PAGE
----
Tim Smyth: Defective Carrots

"Typology" is a word that, within a photographic context brings a slew of images to mind. The UK's favorite root vegetable however, is probably not among them. But it may very well be after you see Tim Smyth's new book Defective Carrots, published this month by Bemojake. We caught up with Tim to find out more. 

Gregory Barker: What compelled you to start photographing carrots? 

Tim Smyth: This series of photographs was one of several projects concerning foodstuffs that I had been working on over a 4-year period. At the time I was living above a pub, whilst simultaneously working in the pub kitchen below. In this live-in-work situation, I was constantly immersed in the day-to-day noise, foodstuffs, economy and consumption of the business where I lived. I became interested in consumer perception and what informed people's desires. Carrots became one of the subjects that I honed in on.

GB: How would you describe a 'defective' carrot? 

TS: A ‘defective’ carrot seems to be a very general description, one that is used to categorise an infinite variety of carrots. The ‘defects’ can range from gross abnormalities to a barely noticeable gradient or curve in the carrot’s shape

GB: Could you tell me a little about how the Focus© machine works? 

TS: It is a scanner that detects the visual characteristics of foodstuffs. Its tolerance is programmed by the farmers in order for it to sort the foodstuffs at high speed, in terms of their appearance. Once Focus© has made it’s visual assessment the digital image is automatically deleted.   

GB: Looking trough the book, while I've come to understand that these carrots are perfectly edible, I cant help thinking that I would not want to put many of them in my mouth. Would you? Or perhaps the better question is did they end up as your dinner?

TS: I would happily eat these carrots, although it would be necessary peel or cut off the rotten parts. These carrots looked very strange to me when I collected them, I have never grown my own carrots and would generally shop at the supermarket where fruit and vegetables look very uniform. I did eat some of them, however I did not have enough space in my flat to store them, so I took them to the city farm where they were fed to the pigs. Ultimately the carrots fulfilled their destiny as animal feed.

GB: The books is spotted with illustrations explaining the various deformities that carrots can incur, such as a Fanging. Are these real industry terms? How did you come to find out about them?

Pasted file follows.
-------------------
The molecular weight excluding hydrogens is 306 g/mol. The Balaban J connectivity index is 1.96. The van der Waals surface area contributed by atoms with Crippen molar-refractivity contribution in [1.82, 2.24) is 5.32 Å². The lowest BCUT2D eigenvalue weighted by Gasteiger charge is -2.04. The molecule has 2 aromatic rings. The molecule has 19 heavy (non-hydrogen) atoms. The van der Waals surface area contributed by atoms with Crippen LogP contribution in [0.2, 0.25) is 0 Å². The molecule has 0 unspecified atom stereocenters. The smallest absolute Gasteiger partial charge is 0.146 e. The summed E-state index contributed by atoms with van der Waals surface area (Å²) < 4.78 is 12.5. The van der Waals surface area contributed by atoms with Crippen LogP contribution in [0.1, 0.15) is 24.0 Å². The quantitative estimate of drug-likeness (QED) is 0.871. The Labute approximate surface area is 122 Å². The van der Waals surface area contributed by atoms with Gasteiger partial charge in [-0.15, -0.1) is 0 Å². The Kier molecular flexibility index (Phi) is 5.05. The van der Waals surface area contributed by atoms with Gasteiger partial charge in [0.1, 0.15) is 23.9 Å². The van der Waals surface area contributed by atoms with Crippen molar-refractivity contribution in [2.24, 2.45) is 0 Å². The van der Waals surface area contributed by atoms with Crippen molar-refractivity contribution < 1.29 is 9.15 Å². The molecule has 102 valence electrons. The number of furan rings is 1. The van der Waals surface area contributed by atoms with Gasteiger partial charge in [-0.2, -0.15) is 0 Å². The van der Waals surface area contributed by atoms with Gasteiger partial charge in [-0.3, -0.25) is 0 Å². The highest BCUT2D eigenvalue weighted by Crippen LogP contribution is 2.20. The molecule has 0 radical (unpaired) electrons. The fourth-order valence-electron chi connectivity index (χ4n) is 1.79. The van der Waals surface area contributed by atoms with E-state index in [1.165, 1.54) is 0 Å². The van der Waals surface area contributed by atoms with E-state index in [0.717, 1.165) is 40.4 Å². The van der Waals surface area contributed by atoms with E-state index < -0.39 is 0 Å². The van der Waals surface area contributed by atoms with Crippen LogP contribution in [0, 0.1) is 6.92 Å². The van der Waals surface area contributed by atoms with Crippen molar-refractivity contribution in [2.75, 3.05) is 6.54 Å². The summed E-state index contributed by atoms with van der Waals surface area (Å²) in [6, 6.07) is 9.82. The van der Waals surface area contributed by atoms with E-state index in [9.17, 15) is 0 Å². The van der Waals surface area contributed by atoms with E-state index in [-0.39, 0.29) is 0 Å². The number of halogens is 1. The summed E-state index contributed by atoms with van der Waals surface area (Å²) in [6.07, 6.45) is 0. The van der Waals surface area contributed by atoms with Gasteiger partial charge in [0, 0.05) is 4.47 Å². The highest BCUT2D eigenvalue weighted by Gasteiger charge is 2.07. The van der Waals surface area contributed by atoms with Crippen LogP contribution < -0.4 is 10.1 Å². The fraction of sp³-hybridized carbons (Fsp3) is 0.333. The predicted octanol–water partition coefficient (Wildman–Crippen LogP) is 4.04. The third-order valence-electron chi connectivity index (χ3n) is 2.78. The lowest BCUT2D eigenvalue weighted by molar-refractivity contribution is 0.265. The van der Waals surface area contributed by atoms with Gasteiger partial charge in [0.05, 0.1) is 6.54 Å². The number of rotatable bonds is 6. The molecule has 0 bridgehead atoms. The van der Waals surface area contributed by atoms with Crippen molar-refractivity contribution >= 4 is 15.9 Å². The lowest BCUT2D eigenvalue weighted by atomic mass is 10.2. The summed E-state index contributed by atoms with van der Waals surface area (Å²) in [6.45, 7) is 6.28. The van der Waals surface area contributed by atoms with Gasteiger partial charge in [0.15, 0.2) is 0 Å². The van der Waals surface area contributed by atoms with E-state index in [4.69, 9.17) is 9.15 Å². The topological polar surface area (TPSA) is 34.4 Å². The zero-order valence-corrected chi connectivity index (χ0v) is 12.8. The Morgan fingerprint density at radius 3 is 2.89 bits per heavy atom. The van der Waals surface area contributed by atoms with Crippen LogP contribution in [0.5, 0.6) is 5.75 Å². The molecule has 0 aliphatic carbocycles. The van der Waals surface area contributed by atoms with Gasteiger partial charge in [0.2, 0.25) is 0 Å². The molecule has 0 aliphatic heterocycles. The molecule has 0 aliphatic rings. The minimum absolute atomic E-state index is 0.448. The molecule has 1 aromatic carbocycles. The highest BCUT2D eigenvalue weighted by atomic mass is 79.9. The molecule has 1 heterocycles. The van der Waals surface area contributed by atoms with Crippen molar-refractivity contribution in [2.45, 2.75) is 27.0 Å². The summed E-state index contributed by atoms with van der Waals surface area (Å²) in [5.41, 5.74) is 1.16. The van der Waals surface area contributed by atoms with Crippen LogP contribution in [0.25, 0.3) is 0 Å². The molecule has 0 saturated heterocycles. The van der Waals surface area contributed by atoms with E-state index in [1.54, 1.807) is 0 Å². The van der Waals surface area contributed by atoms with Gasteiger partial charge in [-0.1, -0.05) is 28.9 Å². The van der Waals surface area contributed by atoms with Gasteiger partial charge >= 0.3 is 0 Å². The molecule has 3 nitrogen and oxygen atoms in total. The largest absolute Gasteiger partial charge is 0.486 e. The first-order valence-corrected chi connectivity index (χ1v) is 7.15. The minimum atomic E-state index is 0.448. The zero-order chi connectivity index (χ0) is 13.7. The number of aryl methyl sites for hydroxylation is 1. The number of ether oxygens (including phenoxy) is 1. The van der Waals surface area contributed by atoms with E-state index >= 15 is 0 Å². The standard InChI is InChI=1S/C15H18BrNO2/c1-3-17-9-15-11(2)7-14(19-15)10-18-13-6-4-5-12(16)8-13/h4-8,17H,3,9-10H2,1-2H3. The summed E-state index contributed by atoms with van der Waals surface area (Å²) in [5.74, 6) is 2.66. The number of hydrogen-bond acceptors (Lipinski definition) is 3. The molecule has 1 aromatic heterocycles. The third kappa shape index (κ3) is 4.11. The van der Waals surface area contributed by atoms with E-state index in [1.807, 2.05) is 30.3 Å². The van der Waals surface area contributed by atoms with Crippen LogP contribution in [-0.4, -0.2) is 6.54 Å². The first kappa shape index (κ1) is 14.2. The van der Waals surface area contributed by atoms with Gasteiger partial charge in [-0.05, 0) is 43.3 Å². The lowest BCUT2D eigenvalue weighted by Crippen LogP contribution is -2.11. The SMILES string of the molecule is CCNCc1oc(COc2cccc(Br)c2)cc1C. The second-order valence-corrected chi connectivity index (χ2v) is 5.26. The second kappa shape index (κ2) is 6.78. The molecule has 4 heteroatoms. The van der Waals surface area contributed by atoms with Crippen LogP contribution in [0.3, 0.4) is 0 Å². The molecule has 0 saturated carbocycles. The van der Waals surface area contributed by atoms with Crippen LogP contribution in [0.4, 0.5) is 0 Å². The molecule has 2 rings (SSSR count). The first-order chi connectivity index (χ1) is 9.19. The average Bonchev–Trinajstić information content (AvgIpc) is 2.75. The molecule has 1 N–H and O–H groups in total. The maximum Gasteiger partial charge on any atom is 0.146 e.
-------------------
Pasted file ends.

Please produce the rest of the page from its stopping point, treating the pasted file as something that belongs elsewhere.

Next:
TS: Yes, these are real industry terms. A farmer provided me with the manual that they use to distinguish ‘defects’, which is where the terminology for the illustrations came from. The diagrams were adapted from the monitor displays that I photographed on the side panel of Focus©. 

GB: If carrots deformed carrots are generally taken out of circulation, how did you come across them?

TS: I went to the farm where the most of the carrots in the UK are produced. I was able to observe the carrots on the production line as they were being sorted.

GB: Howard Hughes reputedly measured every carrot he ate, during the course of your investigation, did you notice yourself paying undue attention to the carrots in your diet? 

TS: No.

GB: Looking through your pervious bodies of work, this series seem to be something of a departure for you?

TS: Formally this body of work is somewhat of a departure for me, by isolating one object in order to study its variety, this is the first typology I have made. By doing this I was imitating Focus©. I have appropriated existing photographic imagery in my other bodies of work. However in the case of ‘Defective Carrots’, the imagery that I wanted to obtain had been mechanically deleted. Throughout my work I am interested in how human’s attempt to control nature, how the natural world is used to yield and distinguish boundaries.

GB: In 2005, 23.9 million tons of carrots were harvested across the world, with very few going to ‘waste’ according to Asda, who say that any misshapen carrots, found under their stewardship are either turned into batons or 'grated products'. With this book are you attempting to advocate view of food less beholden to visual perfection? 

TS: It is necessary to determine what constitutes waste when you analyse statistics such as this, what amounts to ‘very few’? There is a global problem with the over production of food, however we know that many people’s diets are insufficient. In order to harvest a ‘perfectly’ formed carrot, the farmer is required to harvest an excess of food. Some of this excess (‘defective carrots’) is consumed by humans in the form of batons or grated products. However, roughly 15-20% of these are used as stock (animal) feed, which is an inefficient use of farmland and other resources. Ultimately market forces and the consumer’s visual perception determine this. This work is an exploration of how technology has refined this process and how artificial intelligence predetermines what is or is not edible.

GB: What is it do you think that we find inherently humorous about carrots? 

TS: People find the resemblance with human genitalia humorous.

Buy the book HERE


— Gregory Barker